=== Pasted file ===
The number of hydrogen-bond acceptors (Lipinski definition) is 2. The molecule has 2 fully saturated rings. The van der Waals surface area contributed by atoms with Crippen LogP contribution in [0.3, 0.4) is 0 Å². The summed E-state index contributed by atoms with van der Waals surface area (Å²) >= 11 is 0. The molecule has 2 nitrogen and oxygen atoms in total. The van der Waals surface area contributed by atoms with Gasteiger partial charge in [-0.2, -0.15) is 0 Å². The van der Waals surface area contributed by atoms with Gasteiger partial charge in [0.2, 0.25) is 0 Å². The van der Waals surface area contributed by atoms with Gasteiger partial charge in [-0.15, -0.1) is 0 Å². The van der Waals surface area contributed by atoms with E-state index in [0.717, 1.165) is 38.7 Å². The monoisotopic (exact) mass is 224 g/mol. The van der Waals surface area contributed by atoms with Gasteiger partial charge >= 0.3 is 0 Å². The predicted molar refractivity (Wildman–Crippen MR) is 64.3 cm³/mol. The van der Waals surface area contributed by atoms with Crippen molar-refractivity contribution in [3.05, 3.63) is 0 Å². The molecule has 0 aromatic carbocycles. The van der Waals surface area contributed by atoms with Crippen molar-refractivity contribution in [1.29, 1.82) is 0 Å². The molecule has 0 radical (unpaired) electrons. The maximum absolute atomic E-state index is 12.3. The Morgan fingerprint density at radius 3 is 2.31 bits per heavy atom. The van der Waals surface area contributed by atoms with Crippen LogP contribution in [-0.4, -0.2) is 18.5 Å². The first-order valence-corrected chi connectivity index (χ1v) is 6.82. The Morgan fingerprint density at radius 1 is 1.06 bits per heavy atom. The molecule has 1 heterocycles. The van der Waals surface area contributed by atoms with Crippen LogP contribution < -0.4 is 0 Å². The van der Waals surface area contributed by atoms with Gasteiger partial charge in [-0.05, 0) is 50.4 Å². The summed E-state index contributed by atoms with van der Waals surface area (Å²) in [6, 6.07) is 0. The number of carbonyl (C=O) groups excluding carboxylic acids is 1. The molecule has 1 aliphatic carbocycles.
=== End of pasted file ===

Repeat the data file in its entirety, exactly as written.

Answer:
The number of hydrogen-bond acceptors (Lipinski definition) is 2. The molecule has 2 fully saturated rings. The van der Waals surface area contributed by atoms with Crippen LogP contribution in [0.3, 0.4) is 0 Å². The summed E-state index contributed by atoms with van der Waals surface area (Å²) >= 11 is 0. The molecule has 2 nitrogen and oxygen atoms in total. The van der Waals surface area contributed by atoms with Gasteiger partial charge in [-0.2, -0.15) is 0 Å². The van der Waals surface area contributed by atoms with Gasteiger partial charge in [0.2, 0.25) is 0 Å². The van der Waals surface area contributed by atoms with Gasteiger partial charge in [-0.15, -0.1) is 0 Å². The van der Waals surface area contributed by atoms with E-state index in [0.717, 1.165) is 38.7 Å². The monoisotopic (exact) mass is 224 g/mol. The van der Waals surface area contributed by atoms with Gasteiger partial charge >= 0.3 is 0 Å². The predicted molar refractivity (Wildman–Crippen MR) is 64.3 cm³/mol. The van der Waals surface area contributed by atoms with Crippen molar-refractivity contribution in [3.05, 3.63) is 0 Å². The molecule has 0 aromatic carbocycles. The van der Waals surface area contributed by atoms with Crippen molar-refractivity contribution in [1.29, 1.82) is 0 Å². The molecule has 0 radical (unpaired) electrons. The maximum absolute atomic E-state index is 12.3. The Morgan fingerprint density at radius 3 is 2.31 bits per heavy atom. The van der Waals surface area contributed by atoms with Crippen LogP contribution in [-0.4, -0.2) is 18.5 Å². The first-order valence-corrected chi connectivity index (χ1v) is 6.82. The Morgan fingerprint density at radius 1 is 1.06 bits per heavy atom. The molecule has 1 heterocycles. The van der Waals surface area contributed by atoms with Crippen LogP contribution < -0.4 is 0 Å². The van der Waals surface area contributed by atoms with Gasteiger partial charge in [-0.05, 0) is 50.4 Å². The summed E-state index contributed by atoms with van der Waals surface area (Å²) in [6, 6.07) is 0. The number of carbonyl (C=O) groups excluding carboxylic acids is 1. The molecule has 1 aliphatic carbocycles.